Ben and I started fishing at the base of the dam where Silver Carp were jumping in the current. The strong current and the commotion cause the fish to jump. It was amazing watching these fish jump several feet into the air, even though they were only a few pounds in weight.
Ben and I started fishing a high/low rig tied with two twisted tails. Ben used a 3oz pyramid sinker to slowly slip the rig back in the current, while I used a 3/4oz bell sinker to bounce more briskly in the current. Although there were many Silver Carp in the area, they were not very willing to bite in the heavy and high water. The murkiness may also prevent the carp from seeing our lures. Ben caught a White Bass fairly quickly. A while later, I hooked onto a strong fish that came unbuttoned when it took me into the main current. However persistence soon paid off when my rig swung across the current. As the rig came into the slower water, I felt a solid "thud" and set the hook. I was immediately into a strong fish that gave two serious run. After a few minutes, the fish finally relinquished and I caught my first Silver Carp.
To anyone who suspect foul play, it is actually possible to induce these fish to bite under certain conditions. The theory is that these carp mistake the green twister tail for clumps of algae or weeds that washed over the dam. With murkier water, the fish is more likely to mistake the twister tail for edible vegetation.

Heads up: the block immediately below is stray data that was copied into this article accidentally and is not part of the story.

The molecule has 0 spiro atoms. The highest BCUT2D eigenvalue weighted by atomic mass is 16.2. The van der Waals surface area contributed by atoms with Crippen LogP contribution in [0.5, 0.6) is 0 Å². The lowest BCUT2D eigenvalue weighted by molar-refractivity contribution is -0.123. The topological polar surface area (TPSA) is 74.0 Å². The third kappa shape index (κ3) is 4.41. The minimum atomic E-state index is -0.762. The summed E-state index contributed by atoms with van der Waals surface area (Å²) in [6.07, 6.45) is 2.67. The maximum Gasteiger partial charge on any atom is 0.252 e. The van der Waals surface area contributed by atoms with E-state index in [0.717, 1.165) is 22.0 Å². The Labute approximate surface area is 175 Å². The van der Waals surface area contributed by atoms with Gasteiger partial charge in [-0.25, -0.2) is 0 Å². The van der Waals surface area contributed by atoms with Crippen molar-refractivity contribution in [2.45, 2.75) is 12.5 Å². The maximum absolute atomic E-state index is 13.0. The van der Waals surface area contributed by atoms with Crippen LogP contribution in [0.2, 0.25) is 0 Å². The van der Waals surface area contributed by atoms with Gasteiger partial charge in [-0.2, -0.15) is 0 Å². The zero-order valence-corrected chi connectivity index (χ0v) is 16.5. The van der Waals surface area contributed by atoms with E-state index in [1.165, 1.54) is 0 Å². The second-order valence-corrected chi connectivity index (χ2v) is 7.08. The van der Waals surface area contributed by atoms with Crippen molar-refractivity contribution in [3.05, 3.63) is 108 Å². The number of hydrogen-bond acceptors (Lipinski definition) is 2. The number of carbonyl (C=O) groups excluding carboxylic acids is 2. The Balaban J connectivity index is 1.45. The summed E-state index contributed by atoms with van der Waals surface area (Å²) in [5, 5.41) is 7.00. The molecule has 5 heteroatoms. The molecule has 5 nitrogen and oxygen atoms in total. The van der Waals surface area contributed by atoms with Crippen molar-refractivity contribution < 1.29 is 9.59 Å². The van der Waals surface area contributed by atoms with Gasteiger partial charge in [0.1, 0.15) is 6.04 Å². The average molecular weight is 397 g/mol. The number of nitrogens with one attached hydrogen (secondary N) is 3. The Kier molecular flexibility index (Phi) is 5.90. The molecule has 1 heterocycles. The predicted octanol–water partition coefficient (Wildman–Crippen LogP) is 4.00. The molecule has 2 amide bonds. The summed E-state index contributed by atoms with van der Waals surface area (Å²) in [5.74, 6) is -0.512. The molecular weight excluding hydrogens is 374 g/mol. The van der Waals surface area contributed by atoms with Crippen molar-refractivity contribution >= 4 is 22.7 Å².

Silver Carp (Hypophthalmichthys molitrix) - Species #314
There were thousands of Gizzard Shad swirling very close to shore. You could see Shortnose Gar swimming in and out of the shad. Our casts often snag these shads. We tried fishing for the gar with cut shad or whole shad, but the gar were not interested. And unfortunately, we didn't catch any additional Silver Carp. The Bighead Carp also appeared missing.
So we headed a little downstream where Miciah and Bryce were fishing. They were focused on Common Carp and Smallmouth Buffalo, but neither of those two wanted to play.
Miciah has a lot of experience fishing in this area. He said there were Yellow Bass close to shore and White Bass further out. I fished with the high/low rig along the rock jetty, but the snag-infested water quickly ate up my tackle. After retying three times, Miciah fished the area with a simple float and small hook on a weightless line using nightcrawler as bait. He quickly caught and teased me with a Yellow Bass, then a White Bass, and finally a White Crappie. I decided that "monkey see, monkey do" and switched to a rig similar to his. After a few casts, I caught a White Bass! This was a species I've caught before but did not have any photographic evidence. Now I have a great picture for the lifelist!